Whether you’re an all-conditions pool dweller or are simply in it for the summer dips, you’ll likely have come across a torrent of swimwear brands shouting about their sustainable credentials. And if recent reports of a consumer shift away from so-called fast fashion toward less throwaway styles (in much the same vein as the rise of reusable coffee cups and biodegradable packaging), the changing tide of swimwear seems to be coming at just the right moment. That being said, you’d be forgiven for exercising caution before adding any old board shorts or bikini to cart with an environmentally friendly tagline in its product description.
The majority of labels producing sustainable swimwear sing the praises of one fabric in particular – Econyl. The regenerated nylon fibre is made entirely from recycled plastic polymers such as fishing nets, rigid textiles and even carpets. The material comes from leading Italian nylon manufacturer Aquafil Global, whose chairman rightly stated ahead of its 2011 launch that “Either you become sustainable, or you will have to exit the business.”
In its commitment to recycled materials, Econyl is also responsible for helping to clean up our oceans and protect sea life from entanglement in fishing wastage, which accounts for 10% of ocean junk. Recently, the eco-conscious yarn has been used in the production of underwear, too, and was even the subject of furniture designs for the RO Plastic Prize at this year’s Milan Design Week.
But there are, of course, other important factors in the quest to make truly sustainable swimwear, including the use of non-toxic dye ingredients and manufacture in environmentally-compliant factories. And while mass-market eco-friendly swimsuits are still lurking in the shallow end of production, waves are being made by a choice few brands – the most notable of which, we’ve listed below.
Made from 99% of its own signature Amni Eco Soul fabric, BOLD Swim is committed to sustainability across every point of its supply chain, including fair wages and eco-friendly practices throughout. Along with swimwear produced using recycled water, any production waste from its biodegradable fabrics is donated to local artisans who reuse for textiles. At the end of the supply chain, it uses minimal and 100% recyclable packaging.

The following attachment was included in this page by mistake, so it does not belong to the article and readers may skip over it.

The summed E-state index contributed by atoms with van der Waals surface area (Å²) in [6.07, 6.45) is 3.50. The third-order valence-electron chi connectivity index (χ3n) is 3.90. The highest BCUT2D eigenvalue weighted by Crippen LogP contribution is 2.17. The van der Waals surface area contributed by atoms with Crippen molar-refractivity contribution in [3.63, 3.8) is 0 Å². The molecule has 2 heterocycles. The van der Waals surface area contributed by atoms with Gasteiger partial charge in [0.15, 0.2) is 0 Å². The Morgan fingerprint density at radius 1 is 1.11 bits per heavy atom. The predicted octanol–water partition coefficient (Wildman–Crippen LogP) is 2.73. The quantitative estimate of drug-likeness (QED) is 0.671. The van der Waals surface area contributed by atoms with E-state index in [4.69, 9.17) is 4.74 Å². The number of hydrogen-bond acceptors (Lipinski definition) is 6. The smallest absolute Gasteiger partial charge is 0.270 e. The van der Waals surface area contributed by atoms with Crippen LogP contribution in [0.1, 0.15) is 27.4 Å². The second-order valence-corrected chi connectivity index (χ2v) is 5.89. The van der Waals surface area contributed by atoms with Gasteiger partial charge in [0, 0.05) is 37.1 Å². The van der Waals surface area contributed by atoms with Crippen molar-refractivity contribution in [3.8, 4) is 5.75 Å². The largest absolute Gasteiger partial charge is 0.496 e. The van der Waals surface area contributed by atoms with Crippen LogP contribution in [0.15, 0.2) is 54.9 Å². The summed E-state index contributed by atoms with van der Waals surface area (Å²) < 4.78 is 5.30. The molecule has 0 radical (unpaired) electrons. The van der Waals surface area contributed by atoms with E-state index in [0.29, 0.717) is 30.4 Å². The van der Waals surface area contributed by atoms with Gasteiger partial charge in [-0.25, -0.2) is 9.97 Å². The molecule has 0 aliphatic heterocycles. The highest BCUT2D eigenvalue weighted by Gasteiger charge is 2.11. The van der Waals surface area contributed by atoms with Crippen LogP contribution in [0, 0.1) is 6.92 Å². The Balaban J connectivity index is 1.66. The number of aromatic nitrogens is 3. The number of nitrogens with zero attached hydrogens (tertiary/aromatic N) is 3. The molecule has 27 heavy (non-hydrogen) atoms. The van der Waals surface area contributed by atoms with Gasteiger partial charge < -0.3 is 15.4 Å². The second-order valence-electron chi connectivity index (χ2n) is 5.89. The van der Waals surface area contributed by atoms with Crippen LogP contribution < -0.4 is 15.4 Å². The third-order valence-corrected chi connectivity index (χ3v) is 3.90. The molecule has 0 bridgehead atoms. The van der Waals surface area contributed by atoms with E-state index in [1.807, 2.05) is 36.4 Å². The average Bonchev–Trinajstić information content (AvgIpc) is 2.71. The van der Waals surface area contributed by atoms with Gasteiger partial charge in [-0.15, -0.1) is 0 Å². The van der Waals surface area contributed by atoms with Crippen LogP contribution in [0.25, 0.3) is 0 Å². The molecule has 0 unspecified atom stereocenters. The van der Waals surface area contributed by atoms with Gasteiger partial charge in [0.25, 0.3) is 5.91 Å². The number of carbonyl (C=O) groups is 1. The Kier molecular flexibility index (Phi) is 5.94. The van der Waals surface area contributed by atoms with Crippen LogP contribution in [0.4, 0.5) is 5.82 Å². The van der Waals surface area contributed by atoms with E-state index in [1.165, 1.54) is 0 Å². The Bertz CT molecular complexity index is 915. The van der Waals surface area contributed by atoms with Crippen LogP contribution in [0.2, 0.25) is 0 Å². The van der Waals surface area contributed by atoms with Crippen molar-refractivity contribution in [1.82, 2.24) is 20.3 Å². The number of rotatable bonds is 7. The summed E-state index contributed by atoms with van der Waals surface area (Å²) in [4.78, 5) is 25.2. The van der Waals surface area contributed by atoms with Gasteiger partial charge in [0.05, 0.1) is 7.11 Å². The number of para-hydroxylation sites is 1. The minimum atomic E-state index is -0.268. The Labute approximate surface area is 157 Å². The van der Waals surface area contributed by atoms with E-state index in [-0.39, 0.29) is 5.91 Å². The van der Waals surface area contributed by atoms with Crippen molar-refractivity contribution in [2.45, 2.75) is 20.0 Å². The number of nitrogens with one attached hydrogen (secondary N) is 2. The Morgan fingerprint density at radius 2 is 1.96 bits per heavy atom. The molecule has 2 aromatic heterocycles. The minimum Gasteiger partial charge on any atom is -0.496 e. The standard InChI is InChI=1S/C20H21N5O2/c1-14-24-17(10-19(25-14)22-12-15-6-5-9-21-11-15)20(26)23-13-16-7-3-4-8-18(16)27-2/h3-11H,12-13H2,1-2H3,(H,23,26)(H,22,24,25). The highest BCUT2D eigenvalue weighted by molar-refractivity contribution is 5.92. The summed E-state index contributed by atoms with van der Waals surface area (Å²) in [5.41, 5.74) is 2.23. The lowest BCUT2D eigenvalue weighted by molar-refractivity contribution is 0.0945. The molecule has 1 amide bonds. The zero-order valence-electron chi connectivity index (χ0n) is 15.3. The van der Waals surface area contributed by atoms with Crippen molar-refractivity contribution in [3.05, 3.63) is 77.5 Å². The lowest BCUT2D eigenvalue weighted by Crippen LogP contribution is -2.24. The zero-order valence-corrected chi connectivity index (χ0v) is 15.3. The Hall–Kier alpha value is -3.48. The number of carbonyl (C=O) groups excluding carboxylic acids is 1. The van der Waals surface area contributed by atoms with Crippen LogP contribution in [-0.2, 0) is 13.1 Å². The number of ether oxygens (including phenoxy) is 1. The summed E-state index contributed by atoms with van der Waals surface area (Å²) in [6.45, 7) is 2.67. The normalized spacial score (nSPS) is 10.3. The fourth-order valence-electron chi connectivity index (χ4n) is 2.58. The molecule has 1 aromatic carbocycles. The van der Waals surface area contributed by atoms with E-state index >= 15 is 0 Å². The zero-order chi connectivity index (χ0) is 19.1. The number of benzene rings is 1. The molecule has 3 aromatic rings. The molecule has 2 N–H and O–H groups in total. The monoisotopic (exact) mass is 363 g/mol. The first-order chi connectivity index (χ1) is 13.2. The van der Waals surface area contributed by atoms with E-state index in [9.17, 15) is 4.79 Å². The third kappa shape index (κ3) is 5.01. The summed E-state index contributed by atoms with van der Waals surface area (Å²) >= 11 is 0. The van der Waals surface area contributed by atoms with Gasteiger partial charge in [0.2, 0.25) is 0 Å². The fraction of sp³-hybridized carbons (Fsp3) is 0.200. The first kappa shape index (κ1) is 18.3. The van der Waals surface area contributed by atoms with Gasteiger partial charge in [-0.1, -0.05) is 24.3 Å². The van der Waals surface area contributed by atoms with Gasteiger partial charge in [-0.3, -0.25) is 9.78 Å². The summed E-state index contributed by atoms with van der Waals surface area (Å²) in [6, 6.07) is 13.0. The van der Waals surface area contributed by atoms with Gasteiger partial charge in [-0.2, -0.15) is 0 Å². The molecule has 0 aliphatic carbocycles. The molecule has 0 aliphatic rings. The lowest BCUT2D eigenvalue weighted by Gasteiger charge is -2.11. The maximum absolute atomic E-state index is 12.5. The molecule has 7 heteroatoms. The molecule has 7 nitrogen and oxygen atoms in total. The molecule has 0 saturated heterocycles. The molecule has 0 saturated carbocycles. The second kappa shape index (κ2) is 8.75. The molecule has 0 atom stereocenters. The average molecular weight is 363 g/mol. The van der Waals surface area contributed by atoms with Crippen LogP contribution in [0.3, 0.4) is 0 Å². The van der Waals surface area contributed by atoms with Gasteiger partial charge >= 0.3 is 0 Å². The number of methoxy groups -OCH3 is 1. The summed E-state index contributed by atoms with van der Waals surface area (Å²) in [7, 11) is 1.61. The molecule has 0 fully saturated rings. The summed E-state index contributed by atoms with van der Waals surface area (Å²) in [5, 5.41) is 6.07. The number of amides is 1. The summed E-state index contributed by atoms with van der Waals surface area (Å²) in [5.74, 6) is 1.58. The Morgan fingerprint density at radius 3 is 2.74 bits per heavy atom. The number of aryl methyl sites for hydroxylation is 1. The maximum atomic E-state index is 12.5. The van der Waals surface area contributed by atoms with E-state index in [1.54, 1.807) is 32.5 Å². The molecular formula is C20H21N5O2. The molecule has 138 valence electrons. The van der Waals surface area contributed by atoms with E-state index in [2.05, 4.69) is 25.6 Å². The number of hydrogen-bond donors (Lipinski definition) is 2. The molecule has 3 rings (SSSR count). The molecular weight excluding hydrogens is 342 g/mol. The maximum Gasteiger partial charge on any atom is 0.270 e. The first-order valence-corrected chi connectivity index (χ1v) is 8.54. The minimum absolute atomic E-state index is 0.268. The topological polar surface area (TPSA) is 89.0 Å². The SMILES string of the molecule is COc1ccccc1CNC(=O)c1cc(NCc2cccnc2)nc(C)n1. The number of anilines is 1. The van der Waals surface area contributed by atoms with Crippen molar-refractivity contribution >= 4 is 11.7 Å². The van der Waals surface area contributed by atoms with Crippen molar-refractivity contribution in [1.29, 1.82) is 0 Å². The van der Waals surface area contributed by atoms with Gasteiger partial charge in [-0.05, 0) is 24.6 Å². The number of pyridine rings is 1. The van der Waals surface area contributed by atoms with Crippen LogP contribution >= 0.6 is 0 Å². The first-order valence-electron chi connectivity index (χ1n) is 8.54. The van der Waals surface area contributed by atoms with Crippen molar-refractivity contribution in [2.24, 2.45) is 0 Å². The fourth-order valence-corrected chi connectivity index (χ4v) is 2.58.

All of Fisch’s swimwear is made from Italian Econyl woven in Lombardy, located in close proximity to the factory they then produce it in to minimise their carbon footprint. What’s more, Fisch is dedicated to supporting Healthy Seas – a team of skilled divers dedicated to cleaning up our oceans from both plastic and ghost fishing nets – donating 10% of global profits to the initiative every year.
Patagonia started life as a climbing equipment brand but has since become an industry pin-up for ethics and eco-consciousness. Since 1986, it has donated 10% of its profits to grassroots movements, and it was the first brand to officially join the network of bluesign system partners to ensure all chemicals, processes and materials are safe for the environment, workers and customers.
Few brands love the sea quite as much as British surf brand and fellow B Corporation Finisterre, so it’s no surprise that the label was an early adopter of Econyl yarns for its swimwear. Varying percentages of Econyl are used in conjunction with organic cotton and other post-consumer recycled materials on board and bikini shorts, plus rash tops and leggings primed for cold water pursuits.
The Hladky brothers who founded Everest Isles saw firsthand the impact of ocean pollution and sought to create a brand that always kept this front of mind. Even the brand name is derived from the threat that climate change brings to the Himalayas. Their latest designs are made from bluesign system textiles and 100% Econyl yarn.
Premium Swedish men’s underwear brand CDLP delivered its first foray into swimwear last season, collaborating with an Italian institution – Grand Hotel Tremezzo. Not only are the three shorts styles designed in a colour palette inspired by the picturesque Como lakeside, the swim briefs, trunks and shorts are all made with Italian-sourced Econyl and handmade in a family-run fábrica in Portugal.
Laguna Beach-based Vitamin A opts for EcoLux over Econyl – a fine, matte jersey swim fabric locally produced in California. In blending the recycled nylon fibre with a lycra material known for its longevity, it extends the life of a swimsuit far beyond throwaway fast-fashion labels. What’s more, its prints are often created using a waterless digital technology at factories which prioritise conserving both water and electricity.
A pioneer in high street adoption of Econyl for its swimwear, Arket is championing the material across much of their men’s and women’s lines this year. Those seeking to be truly eco-conscious in their purchases are right to be wary of its wider commitment to sustainability, but the widespread adoption of the material in their latest designs is a step in the right direction for larger enterprises such as this.
For a deeper dive into the fashion industry’s efforts to incorporate sustainable practices into production, check out The Guardian’s article here.